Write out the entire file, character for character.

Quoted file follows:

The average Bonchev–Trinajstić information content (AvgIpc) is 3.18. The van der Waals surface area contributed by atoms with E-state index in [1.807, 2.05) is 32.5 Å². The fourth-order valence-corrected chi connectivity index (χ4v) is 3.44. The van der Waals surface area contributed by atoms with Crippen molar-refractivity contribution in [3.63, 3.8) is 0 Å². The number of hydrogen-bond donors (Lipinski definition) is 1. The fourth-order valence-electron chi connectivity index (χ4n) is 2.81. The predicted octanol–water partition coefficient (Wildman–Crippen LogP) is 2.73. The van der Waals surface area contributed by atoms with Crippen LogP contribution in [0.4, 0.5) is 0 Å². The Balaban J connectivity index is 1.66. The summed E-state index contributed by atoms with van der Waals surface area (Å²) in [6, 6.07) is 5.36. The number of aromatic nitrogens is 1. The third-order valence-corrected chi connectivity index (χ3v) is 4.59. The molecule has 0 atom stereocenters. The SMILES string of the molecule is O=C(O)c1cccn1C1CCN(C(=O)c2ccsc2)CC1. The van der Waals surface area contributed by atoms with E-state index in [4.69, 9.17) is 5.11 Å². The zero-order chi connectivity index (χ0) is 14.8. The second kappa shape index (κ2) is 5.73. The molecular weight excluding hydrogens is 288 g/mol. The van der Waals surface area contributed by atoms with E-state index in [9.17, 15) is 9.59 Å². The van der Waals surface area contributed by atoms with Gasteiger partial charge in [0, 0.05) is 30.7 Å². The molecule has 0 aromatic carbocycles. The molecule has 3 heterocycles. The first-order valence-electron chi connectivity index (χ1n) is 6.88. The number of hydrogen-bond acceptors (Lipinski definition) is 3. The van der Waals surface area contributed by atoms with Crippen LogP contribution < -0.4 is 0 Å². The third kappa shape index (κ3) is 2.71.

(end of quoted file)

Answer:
The average Bonchev–Trinajstić information content (AvgIpc) is 3.18. The van der Waals surface area contributed by atoms with E-state index in [1.807, 2.05) is 32.5 Å². The fourth-order valence-corrected chi connectivity index (χ4v) is 3.44. The van der Waals surface area contributed by atoms with Crippen molar-refractivity contribution in [3.63, 3.8) is 0 Å². The number of hydrogen-bond donors (Lipinski definition) is 1. The fourth-order valence-electron chi connectivity index (χ4n) is 2.81. The predicted octanol–water partition coefficient (Wildman–Crippen LogP) is 2.73. The van der Waals surface area contributed by atoms with Crippen LogP contribution in [0.4, 0.5) is 0 Å². The Balaban J connectivity index is 1.66. The summed E-state index contributed by atoms with van der Waals surface area (Å²) in [6, 6.07) is 5.36. The number of aromatic nitrogens is 1. The third-order valence-corrected chi connectivity index (χ3v) is 4.59. The molecule has 0 atom stereocenters. The SMILES string of the molecule is O=C(O)c1cccn1C1CCN(C(=O)c2ccsc2)CC1. The van der Waals surface area contributed by atoms with E-state index in [4.69, 9.17) is 5.11 Å². The zero-order chi connectivity index (χ0) is 14.8. The second kappa shape index (κ2) is 5.73. The molecular weight excluding hydrogens is 288 g/mol. The van der Waals surface area contributed by atoms with E-state index in [9.17, 15) is 9.59 Å². The van der Waals surface area contributed by atoms with Gasteiger partial charge in [0, 0.05) is 30.7 Å². The molecule has 0 aromatic carbocycles. The molecule has 3 heterocycles. The first-order valence-electron chi connectivity index (χ1n) is 6.88. The number of hydrogen-bond acceptors (Lipinski definition) is 3. The van der Waals surface area contributed by atoms with Crippen LogP contribution < -0.4 is 0 Å². The third kappa shape index (κ3) is 2.71.